“We’ve Met Another Dream.” That Great Gretsch Sound! Gretsch Museum Dedicated in Savannah
“Let’s change the world through music.”
“How about a vision for a more musical world?”
“Let’s promote music education as a right for all children.”
These were just three of the bold visions and challenges shared by Fred and Dinah Gretsch at the Grand Opening of the That Great Gretsch Sound! Gretsch Museum in Savannah, Georgia on November 18, 2021. The beautiful, free-to-the-public museum was developed through a special partnership between the Fred and Dinah Gretsch School of Music at Georgia Southern University and the Kessler Collection.
The three-day, family-friendly celebration kicked off with a special outdoor ceremony with an audience full of family, friends, Georgia Southern, and local officials, music industry partners, and even a special Rock and Roll Hall of Fame guitarist who’s had a Gretsch guitar slung over his shoulder a time or two.
The Georgia Southern University’s Southern Pride Marching Band along with the Georgia Southern Cheerleaders and dancers kicked off the ceremony with a march down the River Walk to MLK Park, just outside of the Gretsch Museum’s location at the JW Marriott’s Atlantic Building on 400 W. River Street. Even “Freedom,” Georgia Southern’s impressive live Eagle mascot, made an appearance.
Georgia Southern’s President, Kyle Marreo, opened the ceremony by thanking Fred and Dinah for believing in Georgia Southern’s shared vision of making Savannah the “Music City of the South,” and making Georgia Southern the best music program in the country. Marreo concluded by saying, “This project is a great example of Georgia Southern’s regional public impact mission and just one example of the opportunities afforded to us by having the Gretsch name associated with Georgia Southern and the city of Savannah.”
Carl Reiber, Georgia Southern’s Provost and Vice President for Academic Affairs, also spoke, sharing how proud he was that the Gretsch Company’s reputation for innovation, forward thinking, and the highest in quality will now become synonymous with Georgia Southern University. “Thanks to the Gretsch family, Georgia Southern is now poised to expand an already strong music program into a school of national and international prominence,” Reiber said. “That is a promise we made to the Gretsches. And that is something the Gretsch family will hold us to.”
Other speakers on the program included Aaron Phillips, Georgia Southern’s project curator and installer (who also plays the guitar and drums), Christian Sottile, the design architect of the Gretsch Museum and Plant Riverside District, and hotelier and Savannah native, Richard Kessler, who owns the Plant Riverside District.
Closing remarks were made by Fred and Dinah Gretsch. After being introduced to a standing ovation, Dinah spoke first, looked at her husband and business partner and said, “So, Babe, we’ve met another dream.” She continued by saying, “This was a dream of ours, always, to partner with a great institution to house all of our collection and to be able to display what we have. Fred and I have had many, many dreams through this business and so this was very special.”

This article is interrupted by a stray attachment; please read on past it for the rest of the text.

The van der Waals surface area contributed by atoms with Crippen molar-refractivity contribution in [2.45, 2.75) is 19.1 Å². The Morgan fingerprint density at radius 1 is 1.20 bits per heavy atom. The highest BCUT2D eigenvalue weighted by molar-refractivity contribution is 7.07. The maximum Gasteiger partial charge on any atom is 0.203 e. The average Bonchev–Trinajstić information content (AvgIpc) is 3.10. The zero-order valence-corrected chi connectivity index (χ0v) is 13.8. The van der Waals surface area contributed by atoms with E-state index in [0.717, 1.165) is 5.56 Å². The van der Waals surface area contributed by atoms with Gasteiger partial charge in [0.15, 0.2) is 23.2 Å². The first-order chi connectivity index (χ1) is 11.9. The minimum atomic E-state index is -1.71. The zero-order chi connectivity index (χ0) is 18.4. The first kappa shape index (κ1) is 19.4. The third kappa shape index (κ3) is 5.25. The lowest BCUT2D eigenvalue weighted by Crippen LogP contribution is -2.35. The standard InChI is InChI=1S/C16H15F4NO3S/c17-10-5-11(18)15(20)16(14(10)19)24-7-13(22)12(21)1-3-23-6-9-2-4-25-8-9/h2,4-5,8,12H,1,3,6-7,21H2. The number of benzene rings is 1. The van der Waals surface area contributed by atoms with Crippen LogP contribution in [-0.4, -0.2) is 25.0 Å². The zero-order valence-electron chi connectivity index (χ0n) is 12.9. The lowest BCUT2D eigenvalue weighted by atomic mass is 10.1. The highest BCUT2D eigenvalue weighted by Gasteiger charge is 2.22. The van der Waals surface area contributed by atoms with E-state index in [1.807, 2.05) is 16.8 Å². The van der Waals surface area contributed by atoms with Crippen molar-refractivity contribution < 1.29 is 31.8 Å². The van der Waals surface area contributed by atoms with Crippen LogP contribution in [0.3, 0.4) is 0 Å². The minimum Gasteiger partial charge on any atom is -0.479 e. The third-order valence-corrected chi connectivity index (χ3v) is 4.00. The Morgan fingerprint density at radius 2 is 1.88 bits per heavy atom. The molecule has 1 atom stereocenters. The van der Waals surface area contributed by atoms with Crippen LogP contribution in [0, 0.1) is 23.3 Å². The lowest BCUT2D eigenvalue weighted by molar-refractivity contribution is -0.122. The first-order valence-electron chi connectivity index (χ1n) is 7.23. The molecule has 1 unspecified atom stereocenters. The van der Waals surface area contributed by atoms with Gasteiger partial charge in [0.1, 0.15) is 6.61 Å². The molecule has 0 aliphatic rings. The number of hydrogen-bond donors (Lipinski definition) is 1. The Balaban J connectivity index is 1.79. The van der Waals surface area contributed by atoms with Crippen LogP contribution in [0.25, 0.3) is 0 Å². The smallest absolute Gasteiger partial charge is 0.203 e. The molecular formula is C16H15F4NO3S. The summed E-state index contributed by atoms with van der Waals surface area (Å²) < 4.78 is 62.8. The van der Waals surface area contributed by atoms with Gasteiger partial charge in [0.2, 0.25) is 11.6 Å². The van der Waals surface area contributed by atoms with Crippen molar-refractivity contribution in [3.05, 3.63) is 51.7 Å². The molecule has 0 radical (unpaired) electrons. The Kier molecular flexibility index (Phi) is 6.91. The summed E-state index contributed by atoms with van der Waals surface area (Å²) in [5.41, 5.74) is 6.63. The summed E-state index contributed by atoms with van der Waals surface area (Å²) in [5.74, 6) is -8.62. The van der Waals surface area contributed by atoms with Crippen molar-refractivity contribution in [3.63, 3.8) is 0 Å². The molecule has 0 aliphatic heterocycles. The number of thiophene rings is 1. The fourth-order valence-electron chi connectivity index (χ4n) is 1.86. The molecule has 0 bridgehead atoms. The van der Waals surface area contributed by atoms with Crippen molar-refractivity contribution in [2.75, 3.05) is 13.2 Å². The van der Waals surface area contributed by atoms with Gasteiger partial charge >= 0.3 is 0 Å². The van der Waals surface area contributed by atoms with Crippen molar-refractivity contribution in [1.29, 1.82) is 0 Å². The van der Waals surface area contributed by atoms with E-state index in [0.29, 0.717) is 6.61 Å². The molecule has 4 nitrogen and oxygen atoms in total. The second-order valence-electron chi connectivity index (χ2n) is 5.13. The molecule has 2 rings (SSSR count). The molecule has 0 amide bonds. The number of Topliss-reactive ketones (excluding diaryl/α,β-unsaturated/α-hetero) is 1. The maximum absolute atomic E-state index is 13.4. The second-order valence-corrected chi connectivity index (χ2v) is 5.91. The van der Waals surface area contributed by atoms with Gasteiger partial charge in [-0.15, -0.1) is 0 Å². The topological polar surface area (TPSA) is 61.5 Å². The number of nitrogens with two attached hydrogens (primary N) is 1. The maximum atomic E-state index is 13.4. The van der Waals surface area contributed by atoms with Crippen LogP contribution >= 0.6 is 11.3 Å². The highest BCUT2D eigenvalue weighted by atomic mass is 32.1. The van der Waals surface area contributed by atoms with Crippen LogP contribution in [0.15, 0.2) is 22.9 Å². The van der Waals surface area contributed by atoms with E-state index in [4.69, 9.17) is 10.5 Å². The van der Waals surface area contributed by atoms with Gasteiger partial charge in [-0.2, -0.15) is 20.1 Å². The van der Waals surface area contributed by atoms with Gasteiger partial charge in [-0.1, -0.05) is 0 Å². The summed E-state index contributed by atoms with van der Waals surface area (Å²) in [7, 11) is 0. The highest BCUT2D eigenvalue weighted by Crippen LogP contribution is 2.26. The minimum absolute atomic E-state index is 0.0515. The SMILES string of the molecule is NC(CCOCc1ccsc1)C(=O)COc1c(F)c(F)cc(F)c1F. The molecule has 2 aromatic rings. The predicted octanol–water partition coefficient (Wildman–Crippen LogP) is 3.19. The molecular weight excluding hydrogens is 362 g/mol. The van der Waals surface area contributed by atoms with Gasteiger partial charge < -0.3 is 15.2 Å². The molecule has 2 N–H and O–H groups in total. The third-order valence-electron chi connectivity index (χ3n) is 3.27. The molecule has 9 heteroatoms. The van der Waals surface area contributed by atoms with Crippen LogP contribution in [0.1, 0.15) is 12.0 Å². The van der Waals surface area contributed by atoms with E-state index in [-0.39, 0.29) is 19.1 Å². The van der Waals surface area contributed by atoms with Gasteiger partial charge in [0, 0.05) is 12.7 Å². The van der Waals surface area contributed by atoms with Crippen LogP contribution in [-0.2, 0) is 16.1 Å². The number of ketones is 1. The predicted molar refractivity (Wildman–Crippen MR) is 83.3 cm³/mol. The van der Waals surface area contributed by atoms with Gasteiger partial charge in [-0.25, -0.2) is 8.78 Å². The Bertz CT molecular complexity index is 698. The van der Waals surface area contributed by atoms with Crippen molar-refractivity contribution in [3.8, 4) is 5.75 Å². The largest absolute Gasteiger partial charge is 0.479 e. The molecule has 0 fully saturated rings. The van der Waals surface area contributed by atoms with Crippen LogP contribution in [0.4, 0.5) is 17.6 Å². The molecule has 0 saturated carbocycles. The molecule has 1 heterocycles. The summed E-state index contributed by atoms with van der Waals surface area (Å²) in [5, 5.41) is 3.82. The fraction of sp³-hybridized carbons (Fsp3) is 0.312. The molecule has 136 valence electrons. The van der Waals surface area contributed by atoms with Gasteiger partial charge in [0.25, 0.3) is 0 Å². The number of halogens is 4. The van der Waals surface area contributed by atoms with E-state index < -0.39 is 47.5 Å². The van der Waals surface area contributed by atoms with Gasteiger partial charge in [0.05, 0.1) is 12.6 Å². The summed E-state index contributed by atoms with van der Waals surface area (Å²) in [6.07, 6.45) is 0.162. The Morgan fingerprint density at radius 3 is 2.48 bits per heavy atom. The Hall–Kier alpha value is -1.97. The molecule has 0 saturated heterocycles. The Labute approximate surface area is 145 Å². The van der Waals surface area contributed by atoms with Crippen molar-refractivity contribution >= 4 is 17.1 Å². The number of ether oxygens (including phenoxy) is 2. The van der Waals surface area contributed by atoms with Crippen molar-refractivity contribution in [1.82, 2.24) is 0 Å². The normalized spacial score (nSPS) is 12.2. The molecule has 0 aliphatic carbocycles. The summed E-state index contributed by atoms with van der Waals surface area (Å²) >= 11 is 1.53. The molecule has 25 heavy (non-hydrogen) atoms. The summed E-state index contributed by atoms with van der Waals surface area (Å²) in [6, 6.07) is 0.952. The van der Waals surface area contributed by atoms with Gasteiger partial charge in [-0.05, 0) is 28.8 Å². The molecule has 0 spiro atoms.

Dinah concluded by saying, “I’ve worked in the music business for 42 years and Fred’s been in it for 56, so we have 98 years together and we get to share it with the world. It’s such an honor to partner with Georgia Southern, a great institution. Fred and I really thank you for making all of this happen.”
Dinah then turned the microphone over to husband Fred, who reminded the audience of the importance of family and relationships. Three of the Gretsch’s six children, Fred W. Gretsch Jr., Heather Roller, and Lena Thomas were able to attend, along with several generations of family members from New York and Florida, including Scot Dimig, who works for Epic Records at Sony Music Entertainment.
Fred also thanked many music industry friends and partners for coming, including Gretsch Drums Brand and Artists Relations Manager, Andrew Shreve, Sammy Ash of Sam Ash Music, and NAMM President, Joe Lamond, who had flown in from California.
Music royalty was also recognized in the audience as the daughter of Otis Redding, Karla Redding-Andrews and her husband Tim attended, as well as Rock and Roll Hall of Famer Billy Gibbons of ZZ Top fame. Fred and Dinah are longtime friends of Gibbons’ sister, Pam, and Billy had invited the Gretsches to his show the night before at the Johnny Mercer Theatre in Savannah.
“Billy, thanks for the great tickets to your show last night,” Fred shared with a smile. “You’re a great rock ‘n’ roller. And we’re going to make Georgia Southern a rock ‘n’ roll music school. So, Billy, you’re welcome back any time.”
Fred shared that family members from both the Gretsch and Redding families had graduated from Georgia Southern and welcomed a worldwide audience who were catching a livestream of the event on USG, the University System of Georgia. “Almost 30 colleges and universities are under the USG banner and Georgia Southern is one of the greatest members of the system in Georgia,” stated Fred. “The Georgia Southern team has done a fine job with this museum and putting a lot of deep information on their website, and we have a lot more to do.”
Before the ceremony transitioned over to the museum for the official ribbon cutting, Fred reminded the audience of his and Dinah’s vision for music education. “Imagine a world in which every child has a deep desire to learn music and a recognized right to be taught,” shared Fred.” And in which every adult is a passionate champion and defender of that right.”
Fred smiled and closed the historic day and ceremony by wishing the audience, “Be well, be safe, be blessed, all, and be musical!”
Images from That Great Gretsch Sound! Gretsch Museum
Visit the Museum website and make sure stop into the museum when in Savannah!